Jerry Nelson: Goodbye, old friend
Sandy was behind bars when I first met him.
He had been picked up by local authorities who said they had found him wandering aimlessly out in the country. He had no ID on him and was thin and filthy.
There was something about the way he peered at me from his barren concrete cell, so I decided to bail him out. I drove him home and my wife and I cleaned him up. When we offered him a plate of food, he wolfed it down in seconds.
That’s how Sandy, our Golden Retriever, came to live with us.
Our farm had been dogless for a while. And a farm just isn’t a farm unless it has some livestock and a dog to watch over things.
One day about a dozen years ago, I went to an animal shelter to see if any of their inmates would be a suitable farm dog. Sandy, who was perhaps two years old at the time, seemed to fit the bill.
He proved to be a goofy and affectionate companion. I couldn’t walk to the mailbox without his wet nose bumping my hand, his furry face wearing an expression that said, “Hi! What are we doing today?”
Sandy would always accompany me on my daily walks. In his younger days, he would spend much of the time in the road ditch, sniffing for birds or a rabbit. Whenever he flushed a pheasant, he would run after it for a ways. He would eventually stop and look back at me as if to say, “I did my part! Why didn’t you do yours and blast that bird?”
Sandy would occasionally go on a wander and return home with the rancid remains of some deceased creature. He would trot up to us, proudly holding his prize aloft.
“Get that away from us!” we would exclaim. “It’s disgusting!”
“I know!” Sandy would seem to say. “Isn’t it great?”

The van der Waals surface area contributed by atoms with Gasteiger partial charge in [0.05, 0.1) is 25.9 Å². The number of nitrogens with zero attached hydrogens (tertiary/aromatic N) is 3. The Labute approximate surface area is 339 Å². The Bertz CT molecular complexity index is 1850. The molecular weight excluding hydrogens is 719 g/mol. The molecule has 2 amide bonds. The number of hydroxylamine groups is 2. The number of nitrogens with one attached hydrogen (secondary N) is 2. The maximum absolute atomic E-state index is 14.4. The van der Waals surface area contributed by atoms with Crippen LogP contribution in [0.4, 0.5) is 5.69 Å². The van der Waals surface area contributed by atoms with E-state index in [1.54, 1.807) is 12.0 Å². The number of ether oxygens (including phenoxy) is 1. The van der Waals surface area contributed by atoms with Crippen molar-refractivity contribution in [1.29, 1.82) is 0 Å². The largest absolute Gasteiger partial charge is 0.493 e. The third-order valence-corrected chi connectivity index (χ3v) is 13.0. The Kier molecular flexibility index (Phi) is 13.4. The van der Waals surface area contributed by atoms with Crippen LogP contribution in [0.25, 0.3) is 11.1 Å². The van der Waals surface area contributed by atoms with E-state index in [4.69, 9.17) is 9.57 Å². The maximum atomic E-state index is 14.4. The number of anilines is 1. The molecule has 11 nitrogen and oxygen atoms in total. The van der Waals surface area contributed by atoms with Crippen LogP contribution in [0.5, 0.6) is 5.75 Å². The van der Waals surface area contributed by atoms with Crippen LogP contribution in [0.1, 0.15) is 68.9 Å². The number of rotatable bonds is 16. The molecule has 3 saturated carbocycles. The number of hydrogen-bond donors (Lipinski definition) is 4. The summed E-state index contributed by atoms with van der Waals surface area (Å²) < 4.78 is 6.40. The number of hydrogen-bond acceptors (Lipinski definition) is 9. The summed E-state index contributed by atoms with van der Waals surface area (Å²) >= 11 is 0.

Sandy was no help with the cattle. His reaction to our Jerseys usually consisted of touching noses with one of the steers, then running away. Even so, Sandy liked to escort me when I went into the steers’ pen. He would snoop around until he found a scrumptious chunk of dried manure to carry off and gnaw upon. We made it a practice to never accept kisses from Sandy.
A few years after Sandy came to live with us, we adopted a barn kitten named Sparkles. I knew that introducing them to each other would be tricky.
I held the kitty and let the dog sniff the little furball. Sandy reacted by clopping his teeth as if to say, “That smells yummy!”
I reprimanded him and told him that he had to be nice to Sparkles. It wasn’t long before Sandy and Sparkles became buddies. The two of them would go with me on my walks, an unlikely pair of perambulatory partners.
The dynamic duo soon developed a symbiotic relationship. Sandy, by dint of his size and odiferous nature, kept dangerous interlopers away from our farmstead. We learned that Sparkles was returning the favor by providing Sandy with tasty tidbits.
One morning, we saw Sparkles sauntering from the barn with a mouse in her jaws. When Sandy moseyed over to see what was going on, Sparkles dropped her prize. She watched with feline aloofness as Sandy gobbled the morsel.
The trouble with adopting a pet is that we humans tend to live longer than our animal pals. Over the past several years, Sandy had grown considerably slower. His muzzle, like mine, turned gray. He began to stop at the halfway point of our walks and wait at the roadside for my return. I noticed that he often struggled to get to his feet.
A few weeks ago, Sandy suffered a catastrophic injury. It was the type of thing that even a much younger dog would not survive.
My first instinct was to take Sandy to the vet and have him put down. But I thought about the suffering he would endure during the ride, the confusion and terror he would experience as a stranger gave him an injection.
No. I owed it to my old buddy to take care of this as quickly and painlessly as possible.
I loaded my .22, went outside and sat on the grass beside Sandy. We gazed across the lawn where he and I had played innumerable games of fetch. We quietly enjoyed the light and the warmth of the summer sun.
“Goodbye, old friend,” I murmured as I petted Sandy, “You’ve been a good boy.”
Then I got to my feet, clicked the safety off and said, “Now hold still.”
If you'd like to contact Jerry Nelson to do some public speaking, or just to register your comments, you can email him at firstname.lastname@example.org. His book, “Dear County Agent Guy,” is available at Workman.com and at booksellers everywhere.